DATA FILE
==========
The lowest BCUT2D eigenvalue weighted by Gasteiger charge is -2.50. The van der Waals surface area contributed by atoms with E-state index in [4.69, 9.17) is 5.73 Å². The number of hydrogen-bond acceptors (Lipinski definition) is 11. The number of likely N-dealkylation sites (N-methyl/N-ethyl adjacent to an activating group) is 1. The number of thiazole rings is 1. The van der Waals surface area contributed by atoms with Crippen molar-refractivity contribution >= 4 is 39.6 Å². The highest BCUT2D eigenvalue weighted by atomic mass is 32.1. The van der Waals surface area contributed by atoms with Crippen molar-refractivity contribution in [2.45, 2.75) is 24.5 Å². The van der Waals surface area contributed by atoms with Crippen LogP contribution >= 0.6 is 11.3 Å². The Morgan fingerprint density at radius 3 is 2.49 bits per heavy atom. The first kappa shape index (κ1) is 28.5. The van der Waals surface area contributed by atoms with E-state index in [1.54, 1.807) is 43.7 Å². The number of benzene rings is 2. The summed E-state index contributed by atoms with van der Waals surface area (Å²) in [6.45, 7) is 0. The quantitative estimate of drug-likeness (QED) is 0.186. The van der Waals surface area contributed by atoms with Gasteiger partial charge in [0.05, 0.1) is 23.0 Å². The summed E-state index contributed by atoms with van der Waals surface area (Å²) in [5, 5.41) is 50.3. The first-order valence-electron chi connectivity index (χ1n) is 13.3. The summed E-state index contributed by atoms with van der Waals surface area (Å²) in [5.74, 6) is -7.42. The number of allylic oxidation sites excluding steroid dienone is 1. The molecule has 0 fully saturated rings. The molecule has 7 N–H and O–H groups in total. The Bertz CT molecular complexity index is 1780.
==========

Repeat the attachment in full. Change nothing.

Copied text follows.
The lowest BCUT2D eigenvalue weighted by Gasteiger charge is -2.50. The van der Waals surface area contributed by atoms with E-state index in [4.69, 9.17) is 5.73 Å². The number of hydrogen-bond acceptors (Lipinski definition) is 11. The number of likely N-dealkylation sites (N-methyl/N-ethyl adjacent to an activating group) is 1. The number of thiazole rings is 1. The van der Waals surface area contributed by atoms with Crippen molar-refractivity contribution >= 4 is 39.6 Å². The highest BCUT2D eigenvalue weighted by atomic mass is 32.1. The van der Waals surface area contributed by atoms with Crippen molar-refractivity contribution in [2.45, 2.75) is 24.5 Å². The van der Waals surface area contributed by atoms with Crippen LogP contribution >= 0.6 is 11.3 Å². The Morgan fingerprint density at radius 3 is 2.49 bits per heavy atom. The first kappa shape index (κ1) is 28.5. The van der Waals surface area contributed by atoms with E-state index in [1.54, 1.807) is 43.7 Å². The number of benzene rings is 2. The summed E-state index contributed by atoms with van der Waals surface area (Å²) in [6.45, 7) is 0. The quantitative estimate of drug-likeness (QED) is 0.186. The van der Waals surface area contributed by atoms with Gasteiger partial charge in [0.05, 0.1) is 23.0 Å². The summed E-state index contributed by atoms with van der Waals surface area (Å²) in [5, 5.41) is 50.3. The first-order valence-electron chi connectivity index (χ1n) is 13.3. The summed E-state index contributed by atoms with van der Waals surface area (Å²) in [5.74, 6) is -7.42. The number of allylic oxidation sites excluding steroid dienone is 1. The molecule has 0 fully saturated rings. The molecule has 7 N–H and O–H groups in total. The Bertz CT molecular complexity index is 1780.